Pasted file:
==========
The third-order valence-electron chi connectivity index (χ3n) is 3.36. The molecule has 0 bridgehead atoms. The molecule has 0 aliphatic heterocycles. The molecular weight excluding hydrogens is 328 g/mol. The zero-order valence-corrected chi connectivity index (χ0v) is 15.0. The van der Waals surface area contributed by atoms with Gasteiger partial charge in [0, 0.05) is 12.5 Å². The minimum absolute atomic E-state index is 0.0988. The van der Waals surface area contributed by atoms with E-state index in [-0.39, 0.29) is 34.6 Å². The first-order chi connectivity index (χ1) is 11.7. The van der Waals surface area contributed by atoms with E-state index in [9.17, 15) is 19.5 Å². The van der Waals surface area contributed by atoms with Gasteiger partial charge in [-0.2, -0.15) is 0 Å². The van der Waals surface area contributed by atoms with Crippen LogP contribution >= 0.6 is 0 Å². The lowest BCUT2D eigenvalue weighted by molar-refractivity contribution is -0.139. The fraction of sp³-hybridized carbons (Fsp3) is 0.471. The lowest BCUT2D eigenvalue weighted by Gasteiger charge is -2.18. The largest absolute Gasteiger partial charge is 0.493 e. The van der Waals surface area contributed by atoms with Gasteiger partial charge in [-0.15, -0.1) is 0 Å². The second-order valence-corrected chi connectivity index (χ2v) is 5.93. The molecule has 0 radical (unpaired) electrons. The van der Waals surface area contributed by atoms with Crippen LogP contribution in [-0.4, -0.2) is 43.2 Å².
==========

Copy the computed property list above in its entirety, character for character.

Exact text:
The third-order valence-electron chi connectivity index (χ3n) is 3.36. The molecule has 0 bridgehead atoms. The molecule has 0 aliphatic heterocycles. The molecular weight excluding hydrogens is 328 g/mol. The zero-order valence-corrected chi connectivity index (χ0v) is 15.0. The van der Waals surface area contributed by atoms with Gasteiger partial charge in [0, 0.05) is 12.5 Å². The minimum absolute atomic E-state index is 0.0988. The van der Waals surface area contributed by atoms with E-state index in [-0.39, 0.29) is 34.6 Å². The first-order chi connectivity index (χ1) is 11.7. The van der Waals surface area contributed by atoms with E-state index in [9.17, 15) is 19.5 Å². The van der Waals surface area contributed by atoms with Gasteiger partial charge in [-0.2, -0.15) is 0 Å². The van der Waals surface area contributed by atoms with Crippen LogP contribution >= 0.6 is 0 Å². The lowest BCUT2D eigenvalue weighted by molar-refractivity contribution is -0.139. The fraction of sp³-hybridized carbons (Fsp3) is 0.471. The lowest BCUT2D eigenvalue weighted by Gasteiger charge is -2.18. The largest absolute Gasteiger partial charge is 0.493 e. The van der Waals surface area contributed by atoms with Gasteiger partial charge in [-0.15, -0.1) is 0 Å². The second-order valence-corrected chi connectivity index (χ2v) is 5.93. The molecule has 0 radical (unpaired) electrons. The van der Waals surface area contributed by atoms with Crippen LogP contribution in [-0.4, -0.2) is 43.2 Å².